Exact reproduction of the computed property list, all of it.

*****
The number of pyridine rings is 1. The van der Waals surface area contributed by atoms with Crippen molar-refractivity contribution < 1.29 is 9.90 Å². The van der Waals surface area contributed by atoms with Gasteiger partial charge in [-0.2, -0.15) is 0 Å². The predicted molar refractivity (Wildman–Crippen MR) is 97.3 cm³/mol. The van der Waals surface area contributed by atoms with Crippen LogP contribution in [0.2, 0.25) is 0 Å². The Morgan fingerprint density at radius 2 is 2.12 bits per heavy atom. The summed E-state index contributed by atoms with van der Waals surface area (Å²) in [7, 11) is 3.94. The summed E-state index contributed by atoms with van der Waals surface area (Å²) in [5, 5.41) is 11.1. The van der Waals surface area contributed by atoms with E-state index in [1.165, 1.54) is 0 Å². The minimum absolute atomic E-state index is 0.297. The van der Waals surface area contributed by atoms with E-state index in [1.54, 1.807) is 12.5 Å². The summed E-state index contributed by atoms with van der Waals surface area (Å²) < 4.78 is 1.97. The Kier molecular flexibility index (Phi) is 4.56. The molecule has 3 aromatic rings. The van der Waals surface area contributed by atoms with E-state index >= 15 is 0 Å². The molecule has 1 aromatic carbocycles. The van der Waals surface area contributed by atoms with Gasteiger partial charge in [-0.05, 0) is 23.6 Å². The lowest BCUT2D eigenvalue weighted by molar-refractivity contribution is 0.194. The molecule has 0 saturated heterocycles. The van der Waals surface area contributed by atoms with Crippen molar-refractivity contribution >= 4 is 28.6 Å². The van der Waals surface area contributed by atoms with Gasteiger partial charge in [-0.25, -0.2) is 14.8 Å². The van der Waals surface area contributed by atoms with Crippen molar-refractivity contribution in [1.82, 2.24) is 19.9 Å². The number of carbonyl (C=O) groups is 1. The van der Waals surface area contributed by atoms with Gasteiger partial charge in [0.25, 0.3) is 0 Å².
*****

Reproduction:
The number of pyridine rings is 1. The van der Waals surface area contributed by atoms with Crippen molar-refractivity contribution < 1.29 is 9.90 Å². The van der Waals surface area contributed by atoms with Gasteiger partial charge in [-0.2, -0.15) is 0 Å². The predicted molar refractivity (Wildman–Crippen MR) is 97.3 cm³/mol. The van der Waals surface area contributed by atoms with Crippen LogP contribution in [0.2, 0.25) is 0 Å². The Morgan fingerprint density at radius 2 is 2.12 bits per heavy atom. The summed E-state index contributed by atoms with van der Waals surface area (Å²) in [7, 11) is 3.94. The summed E-state index contributed by atoms with van der Waals surface area (Å²) in [5, 5.41) is 11.1. The van der Waals surface area contributed by atoms with E-state index in [1.165, 1.54) is 0 Å². The minimum absolute atomic E-state index is 0.297. The van der Waals surface area contributed by atoms with E-state index in [1.54, 1.807) is 12.5 Å². The summed E-state index contributed by atoms with van der Waals surface area (Å²) < 4.78 is 1.97. The Kier molecular flexibility index (Phi) is 4.56. The molecule has 3 aromatic rings. The van der Waals surface area contributed by atoms with E-state index >= 15 is 0 Å². The molecule has 1 aromatic carbocycles. The van der Waals surface area contributed by atoms with Gasteiger partial charge in [-0.05, 0) is 23.6 Å². The lowest BCUT2D eigenvalue weighted by molar-refractivity contribution is 0.194. The molecule has 0 saturated heterocycles. The van der Waals surface area contributed by atoms with Crippen molar-refractivity contribution >= 4 is 28.6 Å². The van der Waals surface area contributed by atoms with Gasteiger partial charge in [-0.25, -0.2) is 14.8 Å². The van der Waals surface area contributed by atoms with Crippen molar-refractivity contribution in [1.82, 2.24) is 19.9 Å². The number of carbonyl (C=O) groups is 1. The van der Waals surface area contributed by atoms with Gasteiger partial charge in [0.25, 0.3) is 0 Å².